Overseas defense companies struggling to execute the offsets have had to pay fines, the MoD source said.Between 2008 and 2014, overseas companies have been able to fulfill only half of the $1.3 billion worth of offset obligations, the source added.

Ankur Gupta , defense analyst with Ernst & Young India, agreed that fulfilling offsets is challenging.

“Under the present conditions, it is very challenging,” Gupta said. “The Defense Offset Management Wing [DOMW], the organization responsible for management of offsets, wants the most intricate project details upfront from the original equipment manufacturer. In almost all cases this is not possible as the offset work is easily five to seven years from starting, and once it starts, it will continue for another five to seven years. Thus, to give all details almost 12-15 years prior is not possible.”

While the mandatory offset obligations equal at least 30 percent of the total contract value, sometimes, as in the case of the Medium Multirole Combat Aircraft (MMRCA) deal, the offset obligations are pegged up to 50 percent of the total contract. This would mean around $10 billion assuming the total contract of the MMRCA deal to be about $20 billion.

Meeting a $10 billion obligation in just one contract could be a difficult task, the executive of the overseas company said.

Relaxation of the offset policy could help the original equipment manufacturers by easing delayed defense contracts, but these policy changes would not guarantee that offsets would be met more easily, defense analysts said.

“The laws of the land are quite clear and simple in such matters; the Defense Procurement Procedures and India’s central bank Reserve Bank of India rules are foremost and the DOMW should just acquaint itself with them and only ask for that documentation instead of everything else under the sun,” Gupta said. “The current offset policy is simple, transparent and has evolved over time. What is lacking is the accountability in its implementation and this cannot be solved by simply revising the policy yet again.”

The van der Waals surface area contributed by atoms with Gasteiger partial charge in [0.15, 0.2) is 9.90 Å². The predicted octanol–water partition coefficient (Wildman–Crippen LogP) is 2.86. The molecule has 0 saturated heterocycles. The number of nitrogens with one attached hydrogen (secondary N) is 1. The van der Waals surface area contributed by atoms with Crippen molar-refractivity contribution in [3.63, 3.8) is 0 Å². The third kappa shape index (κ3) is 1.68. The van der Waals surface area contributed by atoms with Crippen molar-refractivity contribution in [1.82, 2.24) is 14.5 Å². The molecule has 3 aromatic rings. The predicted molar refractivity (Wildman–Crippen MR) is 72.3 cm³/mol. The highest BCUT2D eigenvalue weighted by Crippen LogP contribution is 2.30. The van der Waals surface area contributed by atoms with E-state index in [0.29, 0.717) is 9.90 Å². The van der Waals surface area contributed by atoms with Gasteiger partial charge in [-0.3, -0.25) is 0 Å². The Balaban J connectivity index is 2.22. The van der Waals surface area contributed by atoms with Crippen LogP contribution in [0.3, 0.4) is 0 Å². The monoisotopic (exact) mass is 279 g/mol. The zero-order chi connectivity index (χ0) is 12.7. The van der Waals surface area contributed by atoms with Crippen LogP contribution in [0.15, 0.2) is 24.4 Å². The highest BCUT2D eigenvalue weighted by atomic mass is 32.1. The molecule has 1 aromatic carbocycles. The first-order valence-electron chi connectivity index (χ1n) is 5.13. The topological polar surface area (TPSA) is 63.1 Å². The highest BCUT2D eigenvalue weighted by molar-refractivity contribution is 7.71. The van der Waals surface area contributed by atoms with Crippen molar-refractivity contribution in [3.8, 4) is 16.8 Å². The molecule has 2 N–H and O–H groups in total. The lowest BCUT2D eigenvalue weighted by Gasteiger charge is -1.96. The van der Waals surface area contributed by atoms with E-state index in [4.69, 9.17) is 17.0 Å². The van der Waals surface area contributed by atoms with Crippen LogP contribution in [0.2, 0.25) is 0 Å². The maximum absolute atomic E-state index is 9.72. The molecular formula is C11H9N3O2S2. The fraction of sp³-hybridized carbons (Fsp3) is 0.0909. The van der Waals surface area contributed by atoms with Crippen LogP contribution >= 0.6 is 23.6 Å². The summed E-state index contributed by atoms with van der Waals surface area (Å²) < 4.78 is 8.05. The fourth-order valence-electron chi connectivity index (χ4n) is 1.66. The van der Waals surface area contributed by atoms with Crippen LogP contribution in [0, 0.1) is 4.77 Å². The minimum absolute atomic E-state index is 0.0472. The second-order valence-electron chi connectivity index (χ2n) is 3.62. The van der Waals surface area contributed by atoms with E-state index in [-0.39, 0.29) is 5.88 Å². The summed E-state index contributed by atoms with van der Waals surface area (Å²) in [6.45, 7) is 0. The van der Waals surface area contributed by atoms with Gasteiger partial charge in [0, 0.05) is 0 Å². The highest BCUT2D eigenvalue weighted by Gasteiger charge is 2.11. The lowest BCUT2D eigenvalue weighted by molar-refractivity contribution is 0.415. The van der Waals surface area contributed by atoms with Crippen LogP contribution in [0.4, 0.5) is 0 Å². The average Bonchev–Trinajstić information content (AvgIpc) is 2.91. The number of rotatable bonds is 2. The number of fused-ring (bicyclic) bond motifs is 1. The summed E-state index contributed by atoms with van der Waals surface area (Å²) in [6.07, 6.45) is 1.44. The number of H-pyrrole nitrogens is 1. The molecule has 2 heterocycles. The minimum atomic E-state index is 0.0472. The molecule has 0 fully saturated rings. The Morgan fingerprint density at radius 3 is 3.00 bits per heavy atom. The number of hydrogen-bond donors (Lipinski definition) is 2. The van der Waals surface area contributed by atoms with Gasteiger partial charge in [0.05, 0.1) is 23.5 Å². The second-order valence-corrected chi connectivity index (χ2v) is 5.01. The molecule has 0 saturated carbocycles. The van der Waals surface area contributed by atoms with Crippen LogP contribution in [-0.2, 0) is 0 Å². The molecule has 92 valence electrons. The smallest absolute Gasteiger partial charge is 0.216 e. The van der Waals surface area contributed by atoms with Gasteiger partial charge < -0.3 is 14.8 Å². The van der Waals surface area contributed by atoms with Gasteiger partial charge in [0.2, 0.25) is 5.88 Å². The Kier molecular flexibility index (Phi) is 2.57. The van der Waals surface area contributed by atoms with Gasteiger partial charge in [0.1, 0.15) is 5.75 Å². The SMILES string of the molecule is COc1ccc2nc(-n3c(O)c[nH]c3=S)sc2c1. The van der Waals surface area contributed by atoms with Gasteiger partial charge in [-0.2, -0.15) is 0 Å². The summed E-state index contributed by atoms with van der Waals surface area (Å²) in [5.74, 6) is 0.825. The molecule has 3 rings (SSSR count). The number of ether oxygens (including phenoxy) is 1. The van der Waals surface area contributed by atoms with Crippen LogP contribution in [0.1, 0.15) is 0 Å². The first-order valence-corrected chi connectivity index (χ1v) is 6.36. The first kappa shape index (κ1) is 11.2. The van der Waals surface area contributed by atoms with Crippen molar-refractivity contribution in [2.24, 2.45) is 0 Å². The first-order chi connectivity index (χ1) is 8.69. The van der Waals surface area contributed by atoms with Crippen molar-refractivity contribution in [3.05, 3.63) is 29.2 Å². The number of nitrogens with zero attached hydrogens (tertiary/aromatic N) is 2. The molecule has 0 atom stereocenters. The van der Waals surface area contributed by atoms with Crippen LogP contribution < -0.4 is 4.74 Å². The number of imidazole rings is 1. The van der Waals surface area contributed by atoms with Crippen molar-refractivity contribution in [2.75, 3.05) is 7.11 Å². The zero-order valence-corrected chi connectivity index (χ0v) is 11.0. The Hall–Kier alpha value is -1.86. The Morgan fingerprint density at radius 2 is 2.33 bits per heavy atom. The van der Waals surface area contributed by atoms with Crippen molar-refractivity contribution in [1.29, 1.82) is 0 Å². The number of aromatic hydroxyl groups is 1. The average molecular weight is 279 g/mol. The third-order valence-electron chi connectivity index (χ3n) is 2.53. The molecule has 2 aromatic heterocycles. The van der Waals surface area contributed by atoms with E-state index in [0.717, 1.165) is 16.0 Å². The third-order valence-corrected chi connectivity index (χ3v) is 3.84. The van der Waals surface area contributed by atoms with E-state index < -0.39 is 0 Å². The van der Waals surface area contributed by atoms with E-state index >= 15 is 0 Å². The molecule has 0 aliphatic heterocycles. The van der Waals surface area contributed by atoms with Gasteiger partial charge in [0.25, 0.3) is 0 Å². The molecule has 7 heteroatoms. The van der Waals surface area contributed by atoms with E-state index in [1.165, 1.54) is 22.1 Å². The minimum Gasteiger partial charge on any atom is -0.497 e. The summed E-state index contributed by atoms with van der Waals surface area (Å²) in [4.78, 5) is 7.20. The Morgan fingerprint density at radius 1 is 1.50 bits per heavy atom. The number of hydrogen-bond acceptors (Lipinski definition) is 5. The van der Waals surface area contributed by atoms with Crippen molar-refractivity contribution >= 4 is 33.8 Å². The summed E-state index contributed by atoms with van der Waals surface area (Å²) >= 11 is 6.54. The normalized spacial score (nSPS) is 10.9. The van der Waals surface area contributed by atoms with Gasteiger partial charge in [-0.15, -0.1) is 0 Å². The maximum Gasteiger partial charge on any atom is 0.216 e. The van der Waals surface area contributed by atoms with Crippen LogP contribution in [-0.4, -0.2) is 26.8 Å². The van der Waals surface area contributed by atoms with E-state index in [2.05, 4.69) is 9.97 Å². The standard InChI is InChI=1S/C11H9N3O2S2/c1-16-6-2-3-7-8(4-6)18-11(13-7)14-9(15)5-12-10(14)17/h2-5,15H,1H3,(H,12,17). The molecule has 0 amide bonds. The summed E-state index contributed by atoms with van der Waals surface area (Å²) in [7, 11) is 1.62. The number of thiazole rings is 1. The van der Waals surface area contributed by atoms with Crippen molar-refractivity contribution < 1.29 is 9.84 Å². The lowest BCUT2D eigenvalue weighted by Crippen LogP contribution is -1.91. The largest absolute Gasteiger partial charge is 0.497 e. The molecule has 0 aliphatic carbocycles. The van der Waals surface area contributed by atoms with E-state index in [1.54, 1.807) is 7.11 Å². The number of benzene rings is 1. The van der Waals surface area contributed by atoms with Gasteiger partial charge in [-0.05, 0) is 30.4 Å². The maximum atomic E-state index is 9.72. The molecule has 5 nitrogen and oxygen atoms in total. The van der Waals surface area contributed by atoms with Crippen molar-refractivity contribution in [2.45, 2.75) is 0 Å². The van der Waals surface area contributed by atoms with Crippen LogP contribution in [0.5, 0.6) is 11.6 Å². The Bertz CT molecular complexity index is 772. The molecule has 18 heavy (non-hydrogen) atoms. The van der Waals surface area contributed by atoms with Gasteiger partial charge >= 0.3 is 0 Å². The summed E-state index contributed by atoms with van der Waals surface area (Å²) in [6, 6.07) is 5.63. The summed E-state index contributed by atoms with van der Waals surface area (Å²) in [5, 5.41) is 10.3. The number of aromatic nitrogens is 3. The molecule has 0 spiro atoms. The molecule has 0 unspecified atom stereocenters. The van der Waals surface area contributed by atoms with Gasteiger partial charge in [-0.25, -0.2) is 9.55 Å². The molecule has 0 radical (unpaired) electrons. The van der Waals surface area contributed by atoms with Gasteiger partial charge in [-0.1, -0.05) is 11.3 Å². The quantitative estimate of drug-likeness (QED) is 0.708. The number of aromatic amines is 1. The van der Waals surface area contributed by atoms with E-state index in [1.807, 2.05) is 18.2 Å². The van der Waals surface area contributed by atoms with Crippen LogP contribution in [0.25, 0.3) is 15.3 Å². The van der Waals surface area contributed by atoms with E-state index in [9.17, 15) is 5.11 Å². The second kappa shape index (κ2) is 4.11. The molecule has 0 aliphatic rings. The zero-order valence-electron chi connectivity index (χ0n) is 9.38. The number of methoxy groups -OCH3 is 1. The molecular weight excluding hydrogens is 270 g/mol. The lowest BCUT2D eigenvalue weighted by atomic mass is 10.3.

Source:  Defense News

THIRUVANANTHAPURAM: It’s primed to be a packed year ahead for the Indo-Russian BrahMos supersonic cruise missile with upcoming flight-test of the missile aboard a modified Su-30 MKI of the Air Force and the prospect of the Indian Army raising two more BrahMos missile regiments.

The BrahMos air-launched version will be flight-tested aboard the IAF’s Su-30 MKI fighter in 2015 itself, Sudhir K Mishra, CEO and managing director of Indo-Russian joint venture BrahMos Aerospace Pvt Ltd (BAPL), told ‘Express’ during a recent visit to the company’s Thiruvananthapuram unit.

“The Nasik division of Hindustan Aeronautics Ltd (HAL) has completed the modification of Su-30 MKI for carrying BrahMos missiles. We are planning to test the missile this year itself once it has been integrated to the fighter,” Mishra said. “It will take about four to five months to complete the instrument flight test, the dummy test and the actual flight,” he said.

BAPL has so far handed over more than 100 BrahMos missiles to the 4th BrahMos missile regiment of the Army. “We are also looking at the possibility of raising the 5th and 6th BrahMos regiments,” Mishra said. Other plans, including fitting six ships of the Indian Navy with the 290-km missile, are on the anvil.

In May, the army had successfully tested an advanced version of the missile with steep-diving capability.

On foreign customers lining up for the missile, Mishra said that it was up to the Centre to decide. “The BAPL is ready to meet any production order, subject to the Government of India approval. It is for the government to decide where to export and whom to export it to,” he said. The Russian government has absolutely no problem with such orders, he said.

Source: Defence News

French drone-maker LH Aviation on Friday signed an MoU with Indian OIS Advanced Technologies for the manufacturing of tactical drones in India, at the ongoing Paris Air Show. The companies will collaborate for setting up a manufacturing plant through an industrial license. This will allow a hundred drones intended for the Indian market to be produced locally.

The LH-D is a multi-sensor tactical UAV (unmanned aerial vehicle) with automatic take-off and landing capabilities. UAVs are generally used for military or non-military security missions.